When job seeking, a resume is a candidate’s first opportunity to make an impression. And first impressions count, no matter if you have job options or not. In order to be considered for a position, a resume has to convince a hiring authority at first sight. Your resume can indeed be your one and only chance to capture a potential employer’s attention, or for your resume to be put in the pile of resumes they don’t want to pursue. As recruiting experts, we know that the average hiring manager only spends a few seconds screening a resume. Therefore, delivering an outstanding first impression is key!
Below you will find our latest article, which presents first-hand resume tips from one of our recruiters. These insights will help you stand out from the crowd and catch the hiring manager’s attention. Again, you have just a few seconds to make a good first impression and it’s almost impossible ever to change it. So it’s worth giving your best at your resume writing.
by The Q Works Group
Remove the objective section from your resume.
You wouldn’t be applying for a job if your goal wasn’t to work for the company. This is a waste of space on your resume.
Customize your resume for each position.
Make edits to your resume to address specific position requirements or experience levels of each position. This doesn’t mean you have to create a new resume each time but your resume should speak to the position you are applying for.
Check, recheck and have someone else check for errors.
Word processing software has grown by leaps and bounds over the last decade but it still cannot read your mind. Make sure that your resume is in one tense, the grammar has been checked especially on words with multiple spellings and that there are no spelling errors in your work. You do not want a hiring manager to think that you lack attention to detail or are too lazy to reread your work.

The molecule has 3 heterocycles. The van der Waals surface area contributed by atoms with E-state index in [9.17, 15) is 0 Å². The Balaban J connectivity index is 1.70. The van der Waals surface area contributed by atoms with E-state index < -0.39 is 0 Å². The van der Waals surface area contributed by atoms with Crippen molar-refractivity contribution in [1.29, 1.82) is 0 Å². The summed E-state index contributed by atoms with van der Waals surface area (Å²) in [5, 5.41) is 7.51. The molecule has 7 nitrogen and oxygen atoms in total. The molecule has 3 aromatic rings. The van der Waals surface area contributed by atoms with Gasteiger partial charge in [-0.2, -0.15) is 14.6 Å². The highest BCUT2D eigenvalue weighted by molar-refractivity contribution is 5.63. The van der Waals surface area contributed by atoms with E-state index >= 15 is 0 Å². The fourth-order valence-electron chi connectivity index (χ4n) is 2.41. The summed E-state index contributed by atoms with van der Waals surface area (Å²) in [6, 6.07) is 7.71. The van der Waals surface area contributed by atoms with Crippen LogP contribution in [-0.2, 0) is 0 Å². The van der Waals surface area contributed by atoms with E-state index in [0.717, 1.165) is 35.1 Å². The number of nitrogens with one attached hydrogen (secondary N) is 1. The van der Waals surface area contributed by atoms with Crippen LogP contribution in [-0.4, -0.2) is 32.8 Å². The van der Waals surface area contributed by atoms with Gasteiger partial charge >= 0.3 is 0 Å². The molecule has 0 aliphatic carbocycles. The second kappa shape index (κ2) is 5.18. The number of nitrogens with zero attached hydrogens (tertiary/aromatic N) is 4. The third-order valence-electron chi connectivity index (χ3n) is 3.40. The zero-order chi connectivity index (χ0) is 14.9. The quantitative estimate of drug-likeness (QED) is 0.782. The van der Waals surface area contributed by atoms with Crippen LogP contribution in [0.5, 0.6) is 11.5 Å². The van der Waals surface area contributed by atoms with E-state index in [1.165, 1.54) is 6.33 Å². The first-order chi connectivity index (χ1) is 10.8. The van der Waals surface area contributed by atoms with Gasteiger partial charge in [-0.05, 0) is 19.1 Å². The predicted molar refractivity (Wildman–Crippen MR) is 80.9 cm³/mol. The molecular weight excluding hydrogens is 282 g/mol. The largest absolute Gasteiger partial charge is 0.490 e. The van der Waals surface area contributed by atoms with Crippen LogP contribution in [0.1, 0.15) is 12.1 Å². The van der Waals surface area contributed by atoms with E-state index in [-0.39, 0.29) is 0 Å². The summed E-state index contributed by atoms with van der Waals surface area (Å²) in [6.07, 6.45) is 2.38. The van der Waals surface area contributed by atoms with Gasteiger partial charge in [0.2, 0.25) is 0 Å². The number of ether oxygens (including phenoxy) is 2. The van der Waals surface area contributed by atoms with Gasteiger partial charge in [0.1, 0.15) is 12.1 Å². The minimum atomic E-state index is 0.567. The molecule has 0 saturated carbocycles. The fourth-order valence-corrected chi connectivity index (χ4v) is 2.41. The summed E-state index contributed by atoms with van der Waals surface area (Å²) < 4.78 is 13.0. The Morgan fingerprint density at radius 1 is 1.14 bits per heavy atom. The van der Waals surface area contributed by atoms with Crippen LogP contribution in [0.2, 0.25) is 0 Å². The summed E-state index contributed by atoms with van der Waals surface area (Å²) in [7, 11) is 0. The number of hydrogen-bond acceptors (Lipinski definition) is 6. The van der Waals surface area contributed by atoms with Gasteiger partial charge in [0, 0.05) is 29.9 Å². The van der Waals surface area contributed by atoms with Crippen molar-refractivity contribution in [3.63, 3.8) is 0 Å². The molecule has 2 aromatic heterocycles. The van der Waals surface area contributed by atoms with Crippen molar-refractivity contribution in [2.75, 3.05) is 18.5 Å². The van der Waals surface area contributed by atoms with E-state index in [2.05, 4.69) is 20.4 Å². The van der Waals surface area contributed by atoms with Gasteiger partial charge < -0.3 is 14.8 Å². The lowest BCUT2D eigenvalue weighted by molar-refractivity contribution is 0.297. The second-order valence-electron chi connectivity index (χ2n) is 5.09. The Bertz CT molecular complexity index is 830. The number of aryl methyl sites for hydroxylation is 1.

Highlight key achievements.
Hiring managers do not have much time to look at your resume so make it easy for them to see why you are different than other candidates. Highlighting key achievements by bullet pointing them at the top of your resume or at the beginning of each position section will bring attention to those areas. This does not mean that everything you have accomplished deserves a bullet point, try to pick out 3-5 instances. Achievements that matter are how you made a company money, how you saved a company money, things you did that had a positive outcome and problems you resolved.
A cover letter is your first impression.
Make your cover letter count and if you are emailing your resume, your email body is your cover letter. This is not a time to state an objective or say resume attached. This is a time for you to talk about why you are interested in working for a company, what makes you different from other potential candidates and who you are.
Include and update your contact information.
How is a hiring manager supposed to reach out to you if the phone number you provide doesn’t reach you or the email address on your resume is no longer working? As stated before there is not much time allotted to the overall hiring process and you may get turned down if you cannot be reached.
Social Media is your second resume.
Most hiring managers will research you prior to an interview just like you should research a company. All forms of social media will be used to augment your resume and help the hiring manager get a better picture of who you are. Make sure that your LinkedIn profile is up to date and that your Facebook profile will not embarrass you or turn off the hiring manager.